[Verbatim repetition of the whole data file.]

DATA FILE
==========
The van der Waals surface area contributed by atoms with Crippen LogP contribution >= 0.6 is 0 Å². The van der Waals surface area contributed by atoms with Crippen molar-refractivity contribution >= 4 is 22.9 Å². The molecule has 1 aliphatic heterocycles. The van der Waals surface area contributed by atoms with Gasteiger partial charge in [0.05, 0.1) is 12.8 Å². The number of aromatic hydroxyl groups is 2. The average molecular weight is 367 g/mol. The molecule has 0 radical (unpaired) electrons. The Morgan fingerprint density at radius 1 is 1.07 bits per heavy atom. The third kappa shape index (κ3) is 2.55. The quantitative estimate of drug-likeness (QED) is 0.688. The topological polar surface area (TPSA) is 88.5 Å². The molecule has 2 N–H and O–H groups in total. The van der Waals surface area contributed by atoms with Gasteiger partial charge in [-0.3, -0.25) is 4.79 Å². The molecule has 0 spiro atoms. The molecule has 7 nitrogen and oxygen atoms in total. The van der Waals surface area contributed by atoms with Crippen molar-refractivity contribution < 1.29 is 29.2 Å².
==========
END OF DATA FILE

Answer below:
The van der Waals surface area contributed by atoms with Crippen LogP contribution >= 0.6 is 0 Å². The van der Waals surface area contributed by atoms with Crippen molar-refractivity contribution >= 4 is 22.9 Å². The molecule has 1 aliphatic heterocycles. The van der Waals surface area contributed by atoms with Gasteiger partial charge in [0.05, 0.1) is 12.8 Å². The number of aromatic hydroxyl groups is 2. The average molecular weight is 367 g/mol. The molecule has 0 radical (unpaired) electrons. The Morgan fingerprint density at radius 1 is 1.07 bits per heavy atom. The third kappa shape index (κ3) is 2.55. The quantitative estimate of drug-likeness (QED) is 0.688. The topological polar surface area (TPSA) is 88.5 Å². The molecule has 2 N–H and O–H groups in total. The van der Waals surface area contributed by atoms with Gasteiger partial charge in [-0.3, -0.25) is 4.79 Å². The molecule has 0 spiro atoms. The molecule has 7 nitrogen and oxygen atoms in total. The van der Waals surface area contributed by atoms with Crippen molar-refractivity contribution < 1.29 is 29.2 Å².